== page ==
Next Score View the next score

    Bombing kills 17 civilians in Afghanistan

    Taliban target court workers

    Besides the 17 dead, 39 other people were wounded in the attack outside the Supreme Court complex in Kabul.
    Omar Sobhani/Reuters
    Besides the 17 dead, 39 other people were wounded in the attack outside the Supreme Court complex in Kabul.

    KABUL — Within hours of the top UN official in Afghanistan issuing a statement saying the Taliban had “signaled their willingness” to talk about reducing civilian casualties, militants set off a bomb that killed at least 17 civilians and wounded 39 others, many of them critically, outside the capital’s Supreme Court complex Tuesday.

    The powerful explosion, felt throughout central Kabul, destroyed three buses taking court workers home from their jobs, according to General Dawood Amin, the deputy Kabul police chief. He said the death toll might rise beyond 17, as the authorities were still searching for bodies. The victims included several children, he said, but no police or military personnel.

    The Taliban spokesman, Zabiullah Mujahid, e-mailed a statement to reporters afterward saying that a suicide bomber had carried out the attack, and that the court’s employees had been “sentenced to death” because of their “important role in cruelty, bad behavior with our countrymen, and legalizing the infidels.”


    Most of the victims, however, were believed to be low-level employees of the court.

    Get Today's Headlines in your inbox:
    The day's top stories delivered every morning.
    Thank you for signing up! Sign up for more newsletters here

    Earlier in the day, Jan Kubis, the UN secretary general’s special representative, said at a news conference that the Taliban had made “rather recent” responses to overtures from the United Nations seeking to discuss civilian casualties.

    “I can confirm that we received signals about their willingness and readiness to discuss this issue with us,” he said. “I welcome this.”

    Kubis also deplored what he said was a 24 percent increase in civilian casualties this year through June 6, compared with the same period in 2012, and he blamed the insurgents for three-quarters of those, based on data compiled by the United Nations.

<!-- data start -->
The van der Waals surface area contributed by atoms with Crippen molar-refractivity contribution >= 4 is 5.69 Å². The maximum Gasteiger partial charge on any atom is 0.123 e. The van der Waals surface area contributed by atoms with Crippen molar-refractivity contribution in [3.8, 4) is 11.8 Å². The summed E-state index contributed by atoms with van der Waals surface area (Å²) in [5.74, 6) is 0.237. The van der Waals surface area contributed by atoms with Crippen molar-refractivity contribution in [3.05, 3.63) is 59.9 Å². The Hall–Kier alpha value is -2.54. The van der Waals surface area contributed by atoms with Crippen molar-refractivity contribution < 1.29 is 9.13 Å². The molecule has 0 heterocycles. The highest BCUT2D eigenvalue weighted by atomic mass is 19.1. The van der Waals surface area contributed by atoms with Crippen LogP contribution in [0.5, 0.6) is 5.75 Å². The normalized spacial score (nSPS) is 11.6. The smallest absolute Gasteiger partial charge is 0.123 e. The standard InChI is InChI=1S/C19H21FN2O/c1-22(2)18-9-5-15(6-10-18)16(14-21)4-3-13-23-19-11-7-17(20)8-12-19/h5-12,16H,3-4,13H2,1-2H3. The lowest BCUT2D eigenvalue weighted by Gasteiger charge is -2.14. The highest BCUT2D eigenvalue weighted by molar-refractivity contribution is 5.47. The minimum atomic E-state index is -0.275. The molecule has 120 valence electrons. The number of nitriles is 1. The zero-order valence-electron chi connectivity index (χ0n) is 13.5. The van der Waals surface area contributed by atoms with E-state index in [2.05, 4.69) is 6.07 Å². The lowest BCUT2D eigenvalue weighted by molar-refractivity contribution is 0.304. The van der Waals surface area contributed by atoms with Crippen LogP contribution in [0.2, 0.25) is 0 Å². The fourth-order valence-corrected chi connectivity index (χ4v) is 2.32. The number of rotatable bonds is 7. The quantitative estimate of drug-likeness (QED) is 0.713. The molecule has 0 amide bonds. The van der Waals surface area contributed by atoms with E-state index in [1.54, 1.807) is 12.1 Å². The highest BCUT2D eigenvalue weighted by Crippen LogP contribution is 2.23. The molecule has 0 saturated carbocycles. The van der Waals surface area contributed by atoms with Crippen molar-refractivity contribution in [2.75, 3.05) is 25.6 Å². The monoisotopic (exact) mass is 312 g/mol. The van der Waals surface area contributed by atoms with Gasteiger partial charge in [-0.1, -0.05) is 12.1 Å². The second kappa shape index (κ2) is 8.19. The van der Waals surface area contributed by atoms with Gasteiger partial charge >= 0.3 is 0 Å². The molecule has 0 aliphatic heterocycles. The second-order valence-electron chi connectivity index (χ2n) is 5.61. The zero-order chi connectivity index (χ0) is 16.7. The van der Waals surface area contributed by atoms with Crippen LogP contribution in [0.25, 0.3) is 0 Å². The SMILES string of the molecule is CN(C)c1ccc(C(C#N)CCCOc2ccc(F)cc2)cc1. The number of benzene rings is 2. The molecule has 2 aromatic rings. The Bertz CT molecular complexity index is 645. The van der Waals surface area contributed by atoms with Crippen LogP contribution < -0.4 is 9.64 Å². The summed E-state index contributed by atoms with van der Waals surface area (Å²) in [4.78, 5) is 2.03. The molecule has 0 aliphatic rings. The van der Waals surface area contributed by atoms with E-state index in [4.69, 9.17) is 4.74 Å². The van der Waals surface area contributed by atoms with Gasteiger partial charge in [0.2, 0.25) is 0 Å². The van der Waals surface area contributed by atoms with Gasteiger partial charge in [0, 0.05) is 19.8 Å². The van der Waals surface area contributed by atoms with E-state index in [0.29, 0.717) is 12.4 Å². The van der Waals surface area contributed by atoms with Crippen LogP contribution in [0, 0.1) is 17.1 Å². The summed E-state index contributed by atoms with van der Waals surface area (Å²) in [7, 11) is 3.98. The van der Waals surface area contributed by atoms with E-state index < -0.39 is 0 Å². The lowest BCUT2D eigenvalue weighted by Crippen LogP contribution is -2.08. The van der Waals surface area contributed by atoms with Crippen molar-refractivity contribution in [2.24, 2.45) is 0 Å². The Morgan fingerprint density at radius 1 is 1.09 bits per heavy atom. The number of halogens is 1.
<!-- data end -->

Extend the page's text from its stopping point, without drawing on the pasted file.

That provoked an angry reaction from Mujahid, who said in a telephone call after the news conference that the world body “should not act as a propaganda machine for the invaders in Afghanistan.”


    Mujahid said he “would not confirm” that any such talks were under consideration by the Taliban.

    However, he maintained that “our mujahedeen have been strictly advised to exercise maximum caution when conducting an operation in an area populated by civilians.”

    There was little evidence of such caution Tuesday afternoon, however.

    The suicide bomber drove his car into the employee buses when the largest number of court workers would be present, about 20 minutes after work let out at 4 p.m. but before the buses were fully loaded.

    Witnesses and police described a scene of devastation, with three buses destroyed and body parts strewn over an area as wide as 200 yards from the blast’s center. People were injured even in nearby apartment buildings, where one man frantically called a relative saying he was too injured to move.


    The explosion was also close to the US Embassy, where sirens sounded ordering workers to take shelter and entrances were blocked for several hours.

    Most of the victims appeared to be Supreme Court workers, according to Mujib Aziz, the secretary to the chief justice, who was reached by telephone in the court’s bunker. The chief justice himself was in his office during the attack and was unharmed, Aziz said.

    The attack came a day after an unsuccessful assault on the Kabul airport, in which no one was killed.

    Kubis said earlier Tuesday that the UN had publicly and through private channels asked the Taliban to engage in the talks on civilian casualties.

    “Now we are discussing modalities, how hopefully to start this dialogue, sooner rather than later,” he said. “We need to come to an understanding how to do this, as you know it’s not that simple to have a meeting between the two of us.”